- Weld Neck Flange –Welding Neck Flanges are easy to recognize as the long tapered hub, that goes gradually over to the wall thickness from a pipe or fitting. The long tapered hub provides an important reinforcement for use in several applications involving high pressure, sub-zero and / or elevated temperatures. The smooth transition from flange thickness to pipe or fitting wall thickness effected by the taper is extremely beneficial, under conditions of repeated bending, caused by line expansion or other variable forces.These flanges are bored to match the inside diameter of the mating pipe or fitting so there will be no restriction of product flow. This prevents turbulence at the joint and reduces erosion. They also provide excellent stress distribution through the tapered hub.The Weld neck flanges are attached by butt-welding to the pipes. These are used mainly for critical services where all the weld joints need radiographic inspection. While specifying these flanges, the thickness of the welding end also should be specified along with flange specification.
- Blind Flange –Blind Flanges are manufactured without a bore and used to blank off the ends of piping, Valves and pressure vessel openings.From the standpoint of internal pressure and bolt loading, blind flanges, particularly in the larger sizes, are the most highly stressed flange types.However, most of these stresses are bending types near the center, and since there is no standard inside diameter, these flanges are suitable for higher pressure temperature applications.
- Reducing Flange –The Reducing flanges are used to connect between larger and smaller sizes without using a reducer. In case of reducing flanges, the thickness of the flange should be that of the higher diameter. These flanges normally come in blind, slip-on, threaded and weld neck flanges. They are available in all pressure classes and provide a good alternative to connecting two different sizes of pipe. This type of flange should not be used if an abrupt transition would create unwanted turbulence, such as at a pump.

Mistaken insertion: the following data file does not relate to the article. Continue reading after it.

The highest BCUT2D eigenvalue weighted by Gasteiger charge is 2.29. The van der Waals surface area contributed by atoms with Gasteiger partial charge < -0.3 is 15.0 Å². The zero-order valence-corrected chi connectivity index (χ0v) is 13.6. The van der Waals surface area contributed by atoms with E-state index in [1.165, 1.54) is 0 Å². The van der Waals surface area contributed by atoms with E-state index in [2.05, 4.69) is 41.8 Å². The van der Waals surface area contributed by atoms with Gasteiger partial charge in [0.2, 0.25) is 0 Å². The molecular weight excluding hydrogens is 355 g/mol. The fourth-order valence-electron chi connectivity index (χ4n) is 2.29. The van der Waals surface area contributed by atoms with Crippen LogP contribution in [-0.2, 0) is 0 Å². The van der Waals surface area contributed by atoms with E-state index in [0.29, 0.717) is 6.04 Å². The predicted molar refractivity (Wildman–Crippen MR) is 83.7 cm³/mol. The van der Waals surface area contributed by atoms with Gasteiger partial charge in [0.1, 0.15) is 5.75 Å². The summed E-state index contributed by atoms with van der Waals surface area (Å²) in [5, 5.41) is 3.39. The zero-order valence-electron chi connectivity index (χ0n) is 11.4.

- Integral Flange –Integral flanges are those, which are cast along with the nozzle neck or the vessel or pipe wall, butt-welded thereto, or attached by other forms of arc or gas welding of such a nature that the flange and the nozzle neck or vessel or pipe wall is considered to be the equivalent of an integral structure. In welded construction, the nozzle neck or the vessel or pipe wall is considered to act as a hub. Thickness of integrally cast flanges and welded on flanges differ in certain sizes.
Types of Flange Facings
Raised Face (RF)
Sealing on a RF flange is by a flat non-metallic gasket (or a flat metallic gasket for special applications), which fits within the bolts of the flange. The facing on a RF flange has a concentric or phonographic groove with a controlled surface finish. If the grooves are too deep (or a rough surface finish), then high compression is required to flow the relatively soft gasket material into the grooves. Too shallow (exceptionally smooth surface finish) and again high compression is required as a leak path then becomes more possible. It is important to always check the flange surface finish for imperfections which would make sealing difficult. A radial groove for example is virtually impossible to seal against.The surface finish on the flange facing depends on the type of gasket being used.
Flat Face (FF)
Sealing is by compression of a flat non-metallic gasket (very rarely a flat metallic gasket), between the phonographic/concentric grooved surfaces of the mating FF flanges. The gasket fits over the entire face of the flange. FF flanges are normally used on the least extreme duties such as low pressure water drains and in particular when using cast iron, cunifer or bronze alloy, where the large gasket contact area spreads the flange loading and reduces flange bending.Both ANSI B16.5 and BS 1560 specify Flat Face Flanges and Raised Face Flanges as well as RTJ Flanges. API 6A is specific to RTJ flanges only.